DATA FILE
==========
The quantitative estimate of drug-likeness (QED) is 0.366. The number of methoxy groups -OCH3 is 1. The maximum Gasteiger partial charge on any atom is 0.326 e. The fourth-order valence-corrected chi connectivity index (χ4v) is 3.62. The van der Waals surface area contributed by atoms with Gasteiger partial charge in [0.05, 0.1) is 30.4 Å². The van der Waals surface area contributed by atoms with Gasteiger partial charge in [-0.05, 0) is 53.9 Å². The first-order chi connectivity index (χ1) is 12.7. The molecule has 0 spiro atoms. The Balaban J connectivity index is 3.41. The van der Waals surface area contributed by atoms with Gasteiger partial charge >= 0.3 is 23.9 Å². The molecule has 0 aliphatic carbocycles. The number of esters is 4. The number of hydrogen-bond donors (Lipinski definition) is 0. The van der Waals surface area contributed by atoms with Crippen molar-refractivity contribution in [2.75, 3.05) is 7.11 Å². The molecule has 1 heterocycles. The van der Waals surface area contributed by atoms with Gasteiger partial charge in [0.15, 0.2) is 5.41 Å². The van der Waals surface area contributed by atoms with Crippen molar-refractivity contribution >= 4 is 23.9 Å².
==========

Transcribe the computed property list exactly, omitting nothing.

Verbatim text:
The quantitative estimate of drug-likeness (QED) is 0.366. The number of methoxy groups -OCH3 is 1. The maximum Gasteiger partial charge on any atom is 0.326 e. The fourth-order valence-corrected chi connectivity index (χ4v) is 3.62. The van der Waals surface area contributed by atoms with Gasteiger partial charge in [0.05, 0.1) is 30.4 Å². The van der Waals surface area contributed by atoms with Gasteiger partial charge in [-0.05, 0) is 53.9 Å². The first-order chi connectivity index (χ1) is 12.7. The molecule has 0 spiro atoms. The Balaban J connectivity index is 3.41. The van der Waals surface area contributed by atoms with Gasteiger partial charge >= 0.3 is 23.9 Å². The molecule has 0 aliphatic carbocycles. The number of esters is 4. The number of hydrogen-bond donors (Lipinski definition) is 0. The van der Waals surface area contributed by atoms with Crippen molar-refractivity contribution in [2.75, 3.05) is 7.11 Å². The molecule has 1 heterocycles. The van der Waals surface area contributed by atoms with Gasteiger partial charge in [0.15, 0.2) is 5.41 Å². The van der Waals surface area contributed by atoms with Crippen molar-refractivity contribution >= 4 is 23.9 Å².